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Injury to the adrenal gland is often incidentally diagnosed with Computed Tomography (CT) following blunt abdominal trauma. In a high percentage of cases, it is accompanied by other intra-abdominal, retroperitoneal or intrathoracic injuries. Although not usually clinically significant, adrenal traumatic lesions can be a source of infection, as well as a(More)
Impaction of foreign bodies in the upper digestive tract is a serious pathologic condition in ear, nose, and throat practice and is particularly common in children, prisoners, and psychiatric patients. Commonly found objects include fish bones, chicken bones, pieces of glass, dental prostheses, coins, and needles. The goals of the initial patient assessment(More)
Objective: The purpose of this retrospective study was to determine the value of contrast-enhanced computed tomography (CT) in the detection and management of mesenteric injuries after blunt trauma. Materials and methods: Between June 1995 and December 2000, 1,619 consecutive abdominal CT examinations were performed in the setting of major blunt trauma.(More)
Definite confirmation or exclusion closed loop obstruction (CLO) is one of the most difficult tasks the radiologist has to face in the clinical practice. Aim of this retrospective work was to study the value of spiral computed tomography (CT) in the diagnosis of closed loop obstruction complicated by intestinal ischemia. The state of the art CT signs of(More)
INTRODUCTION The main role of the radiologist in the management of patients with suspicion of small bowel obstruction is to help triage patients into those that need immediate surgical intervention from those that require medical therapy or delayed surgery. Ultrasound examination is usually considered not helpful in bowel obstruction because of air in the(More)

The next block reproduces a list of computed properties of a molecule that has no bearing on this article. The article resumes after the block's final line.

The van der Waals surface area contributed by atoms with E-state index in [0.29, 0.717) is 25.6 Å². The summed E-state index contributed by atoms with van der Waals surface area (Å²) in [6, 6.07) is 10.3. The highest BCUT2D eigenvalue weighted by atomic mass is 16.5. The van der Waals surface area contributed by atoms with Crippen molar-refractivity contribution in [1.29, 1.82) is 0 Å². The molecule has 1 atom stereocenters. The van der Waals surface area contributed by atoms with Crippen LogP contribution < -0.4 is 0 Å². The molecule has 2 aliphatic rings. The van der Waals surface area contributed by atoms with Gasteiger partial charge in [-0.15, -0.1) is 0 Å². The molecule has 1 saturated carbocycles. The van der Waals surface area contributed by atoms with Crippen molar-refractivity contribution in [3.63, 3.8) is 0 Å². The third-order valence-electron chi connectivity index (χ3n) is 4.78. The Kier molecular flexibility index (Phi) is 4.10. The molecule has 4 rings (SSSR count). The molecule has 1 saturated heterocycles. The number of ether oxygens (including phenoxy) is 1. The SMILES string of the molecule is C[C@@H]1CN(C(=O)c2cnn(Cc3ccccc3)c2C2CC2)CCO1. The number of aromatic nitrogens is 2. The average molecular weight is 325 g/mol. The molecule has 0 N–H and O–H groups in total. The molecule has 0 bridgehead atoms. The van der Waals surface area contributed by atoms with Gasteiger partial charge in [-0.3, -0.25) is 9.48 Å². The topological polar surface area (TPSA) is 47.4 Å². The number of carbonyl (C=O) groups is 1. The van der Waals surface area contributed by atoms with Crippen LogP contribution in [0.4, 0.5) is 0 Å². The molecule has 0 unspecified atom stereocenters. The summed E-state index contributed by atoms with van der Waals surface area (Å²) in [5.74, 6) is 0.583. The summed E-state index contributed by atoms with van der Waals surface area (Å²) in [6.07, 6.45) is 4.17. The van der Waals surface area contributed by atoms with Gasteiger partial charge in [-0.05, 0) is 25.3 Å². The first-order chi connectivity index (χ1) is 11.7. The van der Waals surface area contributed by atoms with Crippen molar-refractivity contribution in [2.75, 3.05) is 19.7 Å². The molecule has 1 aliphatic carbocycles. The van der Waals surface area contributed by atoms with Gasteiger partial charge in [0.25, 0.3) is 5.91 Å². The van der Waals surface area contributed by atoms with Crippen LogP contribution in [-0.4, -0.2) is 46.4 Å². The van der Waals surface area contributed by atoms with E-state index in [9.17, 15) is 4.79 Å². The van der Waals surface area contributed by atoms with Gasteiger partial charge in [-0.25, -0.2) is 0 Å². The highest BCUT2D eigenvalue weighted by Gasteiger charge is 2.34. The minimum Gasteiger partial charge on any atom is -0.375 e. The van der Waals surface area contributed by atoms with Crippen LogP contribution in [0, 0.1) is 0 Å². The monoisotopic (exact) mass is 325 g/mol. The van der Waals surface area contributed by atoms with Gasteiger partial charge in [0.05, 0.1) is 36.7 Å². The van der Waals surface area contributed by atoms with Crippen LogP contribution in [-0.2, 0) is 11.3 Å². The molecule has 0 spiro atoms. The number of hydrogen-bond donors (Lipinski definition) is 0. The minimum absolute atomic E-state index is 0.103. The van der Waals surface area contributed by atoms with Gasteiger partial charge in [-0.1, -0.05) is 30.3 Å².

Computed tomography (CT) still represents the preferred imaging method in the assessment of patients presenting with multiple trauma. Nevertheless, in patients with low-energy abdominal trauma, the use of CT is debated because of the possible unnecessary radiation exposure. Accordingly, conventional ultrasound (US) imaging has been increasingly employed as(More)
Computed tomography (CT) is the imaging method of choice in the assessment of multiple trauma patients. However, in patients who suffered from low-energy abdominal trauma, the use of CT is controversial, since the probability of injury is low and therefore most of the studies are normal. Thus, conventional US imaging has increasingly been employed as the(More)
Trauma is the cause of over 45 % of deaths in children aged 1 to 14 years. Since multiple injuries are common among children, the emergency physician has to assess all the organs of a high-energy injured child, independent of mechanism of the trauma. Even if the principles of polytrauma management are identical both in children and in adults, the optimal(More)
Since the early 1970s, physicians have been subjected to an increasing number of medical malpractice claims. Radiology is one of the specialties most liable to claims of medical negligence. The etiology of radiological error is multifactorial. Errors fall into recurrent patterns. Errors arise from poor technique, failures of perception, lack of knowledge,(More)
The management of trauma patients has become a very relevant issue and one of the major challenges in the western countries. In the assessment of politrauma patients, since the last 2 decades, radiological imaging methods have been increasingly used in order to provide a quick and thorough survey of craniocerebral, cervical, abdominal, pelvic and limb(More)